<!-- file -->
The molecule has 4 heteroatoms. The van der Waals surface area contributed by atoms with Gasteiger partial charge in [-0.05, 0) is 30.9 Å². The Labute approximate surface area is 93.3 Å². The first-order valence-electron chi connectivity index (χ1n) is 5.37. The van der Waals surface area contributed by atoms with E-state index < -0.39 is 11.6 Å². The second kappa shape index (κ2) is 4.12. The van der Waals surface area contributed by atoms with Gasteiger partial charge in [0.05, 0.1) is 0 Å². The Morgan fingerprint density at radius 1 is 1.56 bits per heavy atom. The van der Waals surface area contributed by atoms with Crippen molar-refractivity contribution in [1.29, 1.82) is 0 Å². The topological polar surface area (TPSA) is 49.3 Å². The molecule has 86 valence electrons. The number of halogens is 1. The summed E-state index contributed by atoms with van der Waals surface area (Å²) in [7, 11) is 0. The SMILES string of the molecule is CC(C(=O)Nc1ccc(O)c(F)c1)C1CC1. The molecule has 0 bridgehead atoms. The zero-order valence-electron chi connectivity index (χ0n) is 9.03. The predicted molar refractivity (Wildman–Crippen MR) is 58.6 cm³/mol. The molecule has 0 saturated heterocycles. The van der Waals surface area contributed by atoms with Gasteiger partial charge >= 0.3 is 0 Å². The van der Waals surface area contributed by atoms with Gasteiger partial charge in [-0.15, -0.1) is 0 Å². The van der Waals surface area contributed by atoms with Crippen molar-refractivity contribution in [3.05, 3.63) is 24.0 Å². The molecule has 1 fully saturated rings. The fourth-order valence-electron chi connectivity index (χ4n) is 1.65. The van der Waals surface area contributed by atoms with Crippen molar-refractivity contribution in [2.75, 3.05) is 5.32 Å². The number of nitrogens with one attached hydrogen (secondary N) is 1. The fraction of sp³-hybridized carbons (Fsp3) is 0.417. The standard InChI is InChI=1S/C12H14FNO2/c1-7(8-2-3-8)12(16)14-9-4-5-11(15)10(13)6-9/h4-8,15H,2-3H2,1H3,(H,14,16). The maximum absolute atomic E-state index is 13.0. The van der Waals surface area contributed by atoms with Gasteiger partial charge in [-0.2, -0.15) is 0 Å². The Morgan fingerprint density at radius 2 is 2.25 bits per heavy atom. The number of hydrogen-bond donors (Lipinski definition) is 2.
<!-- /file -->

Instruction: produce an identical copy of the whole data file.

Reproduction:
The molecule has 4 heteroatoms. The van der Waals surface area contributed by atoms with Gasteiger partial charge in [-0.05, 0) is 30.9 Å². The Labute approximate surface area is 93.3 Å². The first-order valence-electron chi connectivity index (χ1n) is 5.37. The van der Waals surface area contributed by atoms with E-state index < -0.39 is 11.6 Å². The second kappa shape index (κ2) is 4.12. The van der Waals surface area contributed by atoms with Gasteiger partial charge in [0.05, 0.1) is 0 Å². The Morgan fingerprint density at radius 1 is 1.56 bits per heavy atom. The van der Waals surface area contributed by atoms with Crippen molar-refractivity contribution in [1.29, 1.82) is 0 Å². The topological polar surface area (TPSA) is 49.3 Å². The molecule has 86 valence electrons. The number of halogens is 1. The summed E-state index contributed by atoms with van der Waals surface area (Å²) in [7, 11) is 0. The SMILES string of the molecule is CC(C(=O)Nc1ccc(O)c(F)c1)C1CC1. The molecule has 0 bridgehead atoms. The zero-order valence-electron chi connectivity index (χ0n) is 9.03. The predicted molar refractivity (Wildman–Crippen MR) is 58.6 cm³/mol. The molecule has 0 saturated heterocycles. The van der Waals surface area contributed by atoms with Gasteiger partial charge >= 0.3 is 0 Å². The van der Waals surface area contributed by atoms with Gasteiger partial charge in [-0.15, -0.1) is 0 Å². The van der Waals surface area contributed by atoms with Crippen molar-refractivity contribution in [3.05, 3.63) is 24.0 Å². The molecule has 1 fully saturated rings. The fourth-order valence-electron chi connectivity index (χ4n) is 1.65. The van der Waals surface area contributed by atoms with Crippen molar-refractivity contribution in [2.75, 3.05) is 5.32 Å². The number of nitrogens with one attached hydrogen (secondary N) is 1. The fraction of sp³-hybridized carbons (Fsp3) is 0.417. The standard InChI is InChI=1S/C12H14FNO2/c1-7(8-2-3-8)12(16)14-9-4-5-11(15)10(13)6-9/h4-8,15H,2-3H2,1H3,(H,14,16). The maximum absolute atomic E-state index is 13.0. The van der Waals surface area contributed by atoms with Gasteiger partial charge in [-0.2, -0.15) is 0 Å². The Morgan fingerprint density at radius 2 is 2.25 bits per heavy atom. The number of hydrogen-bond donors (Lipinski definition) is 2.